The Parijatham Sanctuary School, run by Krishnamurthy Foundation, is located in Kaligutta tribal hamlet, a settlement of Yanadis tribe located on the periphery of Kaundinya Wildlife Sanctuary. It is situated in Baireddipalle block of Chitoor district, Andhra Pradesh. With limited resources, Krishnamoorthy Foundation India (KFI-KEEP), which runs the school, has successfully facilitated formal education to the first-generation learners of Kaligutta. Currently 24 kids attend the school till noon (due to pandemic) under the guidance of Principal Jayapal and 2 other teachers.
For city dwellers, hearing such stories of nascent education may seem odd considering how our parents and elders have time and again stressed upon the importance of education. From the subjects and courses to pay attention to and maximizing one's potential with a fancy degree along with the financial possibilities it brought — opinions varied. But they all did have a say. And from all those discussions, some of us ended up making some sense and pursuing goals (often set subconsciously, thanks to an intermingling of many such opinions).
A student goes to school and reaps its benefits by acquiring a "modern" living, as is prescribed by the capitalistic ideology. We are the inheritors of this practice — which maybe our parents or even grandparents started for us —though it seems a little obsolete in the current scenario, with formal education and its consequences acting as more of a hindrance than a way forward. Yet, education has become an important milestone for every community irrespective of where they live. The Yanadis are no different. They aspire for their children to receive school education and earn a good living.
Parijatham Sanctuary School is a co-ed institution with grades from 1 to 5. Few graduates of the school among the Yanadis tribe in Kaligutta are even pursuing secondary/ higher education. They also volunteer as temporary teachers/guides for the budding ones of the school by mentoring them on life experiences away from the village. The school also engages with the elders of the community by imparting vocational skills and provision of language training. The importance of reading and writing the language used by the administration is absolute, for self reliance and for resilience. This is explained in the best possible manner with the help of the training.
The school, true to its name, acts as a sanctuary to the kids of Kaligutta, allowing them to explore their potential and possibilities in a world driven towards uniformity, wherein their inherent lifestyle has almost become obsolete. They get a chance to educate themselves, study further, maybe get a job, and earn a living. But most importantly, they are informed about the world they live in and are able to voice their aspirations, which previously may have been easily ignored.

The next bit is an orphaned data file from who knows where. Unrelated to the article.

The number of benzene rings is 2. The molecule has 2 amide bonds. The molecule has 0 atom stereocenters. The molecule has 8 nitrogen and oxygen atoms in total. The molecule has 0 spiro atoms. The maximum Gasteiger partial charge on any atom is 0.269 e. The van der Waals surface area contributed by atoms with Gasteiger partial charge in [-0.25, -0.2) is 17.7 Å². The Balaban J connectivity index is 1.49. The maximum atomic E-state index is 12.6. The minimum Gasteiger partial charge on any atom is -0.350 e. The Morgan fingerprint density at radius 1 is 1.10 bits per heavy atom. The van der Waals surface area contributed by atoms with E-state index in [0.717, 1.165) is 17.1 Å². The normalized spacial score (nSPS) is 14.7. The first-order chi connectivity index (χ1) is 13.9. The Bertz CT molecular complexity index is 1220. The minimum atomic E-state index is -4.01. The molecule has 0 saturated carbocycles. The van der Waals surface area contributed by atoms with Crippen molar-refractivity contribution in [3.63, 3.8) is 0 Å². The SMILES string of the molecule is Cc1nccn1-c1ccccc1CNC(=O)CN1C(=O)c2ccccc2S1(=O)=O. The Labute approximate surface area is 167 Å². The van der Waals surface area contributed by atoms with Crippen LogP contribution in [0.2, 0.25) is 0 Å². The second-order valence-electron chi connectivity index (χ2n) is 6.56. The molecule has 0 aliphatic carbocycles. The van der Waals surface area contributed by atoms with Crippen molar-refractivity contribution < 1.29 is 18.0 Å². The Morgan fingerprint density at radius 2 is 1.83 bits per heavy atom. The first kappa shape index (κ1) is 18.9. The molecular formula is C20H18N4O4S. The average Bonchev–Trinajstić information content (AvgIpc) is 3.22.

As an Architect, I had the opportunity to work among the community. It was a little disheartening to see the way of life of the Yanadis changing with time. They have had to relocate from their settlements in the forest to the periphery, i.e. current village of Kaligutta. Their right to access the forest and its produce is also limited and regulated. The Architect in me was concerned by the fact that the villagers no longer build their homes in their traditional way. More so, because they also seemed to lack the necessary information to build — all consequences of constant changes to their lifestyle, as the general discourse of globalized living engulfs them as well. Hopefully, in times to come the tides will turn.
With the pandemic, people are recognizing the follies of urban lifestyle and its mindset, especially how the idea of literacy overshadows or deters the purpose of education in itself, and are looking at ruralscape for inspiration. Hopefully, the knowledge to sustain in the natural environment as the Yanadis did will get the recognition, respect and encouragement it deserves and can be holistically conserved in time.
About the author: Akash is an Architect, Eco-Natural Builder, Educator, and Researcher. He has spent time working with the Parijatham Sanctuary School on which this article is based. Currently he is an Architect at Uravu Studio, a multidisciplinary design-awareness collective, which functions with the intent to explore the possibilities of responsible and responsive living, through design. He is also a Tenure Faculty at Dayananda Sagar College of Architecture. All views are personal.